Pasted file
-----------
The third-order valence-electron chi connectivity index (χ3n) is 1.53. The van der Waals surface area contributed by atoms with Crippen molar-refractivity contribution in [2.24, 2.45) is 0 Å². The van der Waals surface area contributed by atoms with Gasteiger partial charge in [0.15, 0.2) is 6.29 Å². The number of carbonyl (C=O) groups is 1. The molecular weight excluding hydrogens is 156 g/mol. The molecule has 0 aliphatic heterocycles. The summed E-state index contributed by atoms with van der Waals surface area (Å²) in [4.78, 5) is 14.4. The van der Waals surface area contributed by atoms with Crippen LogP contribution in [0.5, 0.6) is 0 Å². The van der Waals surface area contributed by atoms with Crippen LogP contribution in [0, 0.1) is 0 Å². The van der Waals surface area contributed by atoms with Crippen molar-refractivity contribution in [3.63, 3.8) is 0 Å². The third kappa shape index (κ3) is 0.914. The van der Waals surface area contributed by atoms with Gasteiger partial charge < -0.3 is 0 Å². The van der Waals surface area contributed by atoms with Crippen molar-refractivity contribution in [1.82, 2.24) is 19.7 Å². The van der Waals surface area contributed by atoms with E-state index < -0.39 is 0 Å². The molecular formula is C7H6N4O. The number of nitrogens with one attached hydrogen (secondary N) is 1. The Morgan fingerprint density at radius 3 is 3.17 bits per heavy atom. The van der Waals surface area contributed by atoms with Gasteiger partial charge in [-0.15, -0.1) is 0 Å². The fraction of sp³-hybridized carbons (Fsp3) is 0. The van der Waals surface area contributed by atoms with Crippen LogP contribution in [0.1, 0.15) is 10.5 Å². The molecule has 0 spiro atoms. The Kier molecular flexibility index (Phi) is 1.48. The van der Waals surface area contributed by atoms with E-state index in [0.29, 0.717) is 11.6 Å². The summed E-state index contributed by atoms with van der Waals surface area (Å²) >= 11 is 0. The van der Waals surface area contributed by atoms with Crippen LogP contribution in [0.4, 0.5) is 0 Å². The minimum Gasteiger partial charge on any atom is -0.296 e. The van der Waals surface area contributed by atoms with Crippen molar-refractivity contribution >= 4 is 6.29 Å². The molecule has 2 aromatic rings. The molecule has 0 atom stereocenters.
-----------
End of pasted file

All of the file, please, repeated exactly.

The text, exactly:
The third-order valence-electron chi connectivity index (χ3n) is 1.53. The van der Waals surface area contributed by atoms with Crippen molar-refractivity contribution in [2.24, 2.45) is 0 Å². The van der Waals surface area contributed by atoms with Gasteiger partial charge in [0.15, 0.2) is 6.29 Å². The number of carbonyl (C=O) groups is 1. The molecular weight excluding hydrogens is 156 g/mol. The molecule has 0 aliphatic heterocycles. The summed E-state index contributed by atoms with van der Waals surface area (Å²) in [4.78, 5) is 14.4. The van der Waals surface area contributed by atoms with Crippen LogP contribution in [0.5, 0.6) is 0 Å². The van der Waals surface area contributed by atoms with Crippen LogP contribution in [0, 0.1) is 0 Å². The van der Waals surface area contributed by atoms with Crippen molar-refractivity contribution in [3.63, 3.8) is 0 Å². The third kappa shape index (κ3) is 0.914. The van der Waals surface area contributed by atoms with Gasteiger partial charge < -0.3 is 0 Å². The van der Waals surface area contributed by atoms with Crippen molar-refractivity contribution in [1.82, 2.24) is 19.7 Å². The van der Waals surface area contributed by atoms with E-state index < -0.39 is 0 Å². The molecular formula is C7H6N4O. The number of nitrogens with one attached hydrogen (secondary N) is 1. The Morgan fingerprint density at radius 3 is 3.17 bits per heavy atom. The van der Waals surface area contributed by atoms with Gasteiger partial charge in [-0.15, -0.1) is 0 Å². The fraction of sp³-hybridized carbons (Fsp3) is 0. The van der Waals surface area contributed by atoms with Crippen LogP contribution in [0.1, 0.15) is 10.5 Å². The molecule has 0 spiro atoms. The Kier molecular flexibility index (Phi) is 1.48. The van der Waals surface area contributed by atoms with E-state index in [0.29, 0.717) is 11.6 Å². The summed E-state index contributed by atoms with van der Waals surface area (Å²) >= 11 is 0. The van der Waals surface area contributed by atoms with Crippen LogP contribution in [0.4, 0.5) is 0 Å². The minimum Gasteiger partial charge on any atom is -0.296 e. The van der Waals surface area contributed by atoms with Crippen molar-refractivity contribution >= 4 is 6.29 Å². The molecule has 2 aromatic rings. The molecule has 0 atom stereocenters.